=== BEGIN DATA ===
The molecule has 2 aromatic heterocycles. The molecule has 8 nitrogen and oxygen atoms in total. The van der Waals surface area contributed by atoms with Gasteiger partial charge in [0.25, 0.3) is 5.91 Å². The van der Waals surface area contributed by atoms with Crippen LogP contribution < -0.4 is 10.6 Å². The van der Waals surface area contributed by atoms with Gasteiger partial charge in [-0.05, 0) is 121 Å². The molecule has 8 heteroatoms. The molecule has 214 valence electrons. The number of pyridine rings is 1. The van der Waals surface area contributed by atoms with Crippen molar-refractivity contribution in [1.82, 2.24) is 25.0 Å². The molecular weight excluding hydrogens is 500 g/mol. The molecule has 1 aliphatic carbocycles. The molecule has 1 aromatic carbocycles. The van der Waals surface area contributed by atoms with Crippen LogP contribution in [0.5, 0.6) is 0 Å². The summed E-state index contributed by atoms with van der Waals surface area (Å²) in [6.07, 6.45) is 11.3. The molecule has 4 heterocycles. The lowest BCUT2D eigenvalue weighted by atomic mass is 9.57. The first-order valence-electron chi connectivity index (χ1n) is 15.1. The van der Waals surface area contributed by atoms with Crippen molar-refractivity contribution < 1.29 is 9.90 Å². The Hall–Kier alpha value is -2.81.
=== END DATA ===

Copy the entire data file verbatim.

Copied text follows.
The molecule has 2 aromatic heterocycles. The molecule has 8 nitrogen and oxygen atoms in total. The van der Waals surface area contributed by atoms with Gasteiger partial charge in [0.25, 0.3) is 5.91 Å². The van der Waals surface area contributed by atoms with Crippen LogP contribution < -0.4 is 10.6 Å². The van der Waals surface area contributed by atoms with Gasteiger partial charge in [-0.05, 0) is 121 Å². The molecule has 8 heteroatoms. The molecule has 214 valence electrons. The number of pyridine rings is 1. The van der Waals surface area contributed by atoms with Crippen molar-refractivity contribution in [1.82, 2.24) is 25.0 Å². The molecular weight excluding hydrogens is 500 g/mol. The molecule has 1 aliphatic carbocycles. The molecule has 1 aromatic carbocycles. The van der Waals surface area contributed by atoms with Crippen LogP contribution in [0.5, 0.6) is 0 Å². The summed E-state index contributed by atoms with van der Waals surface area (Å²) in [6.07, 6.45) is 11.3. The molecule has 4 heterocycles. The lowest BCUT2D eigenvalue weighted by atomic mass is 9.57. The first-order valence-electron chi connectivity index (χ1n) is 15.1. The van der Waals surface area contributed by atoms with Crippen molar-refractivity contribution < 1.29 is 9.90 Å². The Hall–Kier alpha value is -2.81.